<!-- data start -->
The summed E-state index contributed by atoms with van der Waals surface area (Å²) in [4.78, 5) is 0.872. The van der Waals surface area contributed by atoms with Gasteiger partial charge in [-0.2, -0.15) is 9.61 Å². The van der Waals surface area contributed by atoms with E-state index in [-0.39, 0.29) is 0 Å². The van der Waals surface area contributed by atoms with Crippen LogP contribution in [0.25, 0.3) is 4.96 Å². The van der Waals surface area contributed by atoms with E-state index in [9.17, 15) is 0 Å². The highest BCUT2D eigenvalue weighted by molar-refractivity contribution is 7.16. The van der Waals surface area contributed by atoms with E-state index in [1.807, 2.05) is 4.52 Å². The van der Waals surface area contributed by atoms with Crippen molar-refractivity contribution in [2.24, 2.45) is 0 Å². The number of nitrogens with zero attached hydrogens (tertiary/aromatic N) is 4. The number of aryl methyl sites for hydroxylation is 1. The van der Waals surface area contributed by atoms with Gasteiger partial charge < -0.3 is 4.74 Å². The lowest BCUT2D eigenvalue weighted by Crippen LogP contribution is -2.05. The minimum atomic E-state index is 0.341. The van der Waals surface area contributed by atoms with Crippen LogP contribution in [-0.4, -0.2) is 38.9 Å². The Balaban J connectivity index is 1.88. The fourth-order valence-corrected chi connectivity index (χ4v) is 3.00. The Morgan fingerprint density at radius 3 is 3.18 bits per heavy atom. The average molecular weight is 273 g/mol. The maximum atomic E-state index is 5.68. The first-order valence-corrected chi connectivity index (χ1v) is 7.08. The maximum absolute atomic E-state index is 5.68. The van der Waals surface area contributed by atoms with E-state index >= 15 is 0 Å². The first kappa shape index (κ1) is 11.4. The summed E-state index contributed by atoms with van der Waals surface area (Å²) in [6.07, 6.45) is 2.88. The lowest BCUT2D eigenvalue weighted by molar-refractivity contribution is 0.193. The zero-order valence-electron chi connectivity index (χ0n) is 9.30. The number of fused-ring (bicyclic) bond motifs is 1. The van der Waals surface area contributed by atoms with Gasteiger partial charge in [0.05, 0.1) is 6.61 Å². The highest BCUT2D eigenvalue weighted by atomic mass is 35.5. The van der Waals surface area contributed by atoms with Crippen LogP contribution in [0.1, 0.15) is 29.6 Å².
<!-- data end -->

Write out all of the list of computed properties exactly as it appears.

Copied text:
The summed E-state index contributed by atoms with van der Waals surface area (Å²) in [4.78, 5) is 0.872. The van der Waals surface area contributed by atoms with Gasteiger partial charge in [-0.2, -0.15) is 9.61 Å². The van der Waals surface area contributed by atoms with E-state index in [-0.39, 0.29) is 0 Å². The van der Waals surface area contributed by atoms with Crippen LogP contribution in [0.25, 0.3) is 4.96 Å². The van der Waals surface area contributed by atoms with E-state index in [9.17, 15) is 0 Å². The highest BCUT2D eigenvalue weighted by molar-refractivity contribution is 7.16. The van der Waals surface area contributed by atoms with E-state index in [1.807, 2.05) is 4.52 Å². The van der Waals surface area contributed by atoms with Crippen molar-refractivity contribution in [2.24, 2.45) is 0 Å². The number of nitrogens with zero attached hydrogens (tertiary/aromatic N) is 4. The number of aryl methyl sites for hydroxylation is 1. The van der Waals surface area contributed by atoms with Gasteiger partial charge < -0.3 is 4.74 Å². The lowest BCUT2D eigenvalue weighted by Crippen LogP contribution is -2.05. The minimum atomic E-state index is 0.341. The van der Waals surface area contributed by atoms with Crippen LogP contribution in [-0.4, -0.2) is 38.9 Å². The Balaban J connectivity index is 1.88. The fourth-order valence-corrected chi connectivity index (χ4v) is 3.00. The Morgan fingerprint density at radius 3 is 3.18 bits per heavy atom. The average molecular weight is 273 g/mol. The maximum atomic E-state index is 5.68. The first-order valence-corrected chi connectivity index (χ1v) is 7.08. The maximum absolute atomic E-state index is 5.68. The van der Waals surface area contributed by atoms with E-state index >= 15 is 0 Å². The first kappa shape index (κ1) is 11.4. The summed E-state index contributed by atoms with van der Waals surface area (Å²) in [6.07, 6.45) is 2.88. The lowest BCUT2D eigenvalue weighted by molar-refractivity contribution is 0.193. The zero-order valence-electron chi connectivity index (χ0n) is 9.30. The number of fused-ring (bicyclic) bond motifs is 1. The van der Waals surface area contributed by atoms with Gasteiger partial charge in [0.05, 0.1) is 6.61 Å². The highest BCUT2D eigenvalue weighted by atomic mass is 35.5. The van der Waals surface area contributed by atoms with Crippen LogP contribution in [0.1, 0.15) is 29.6 Å².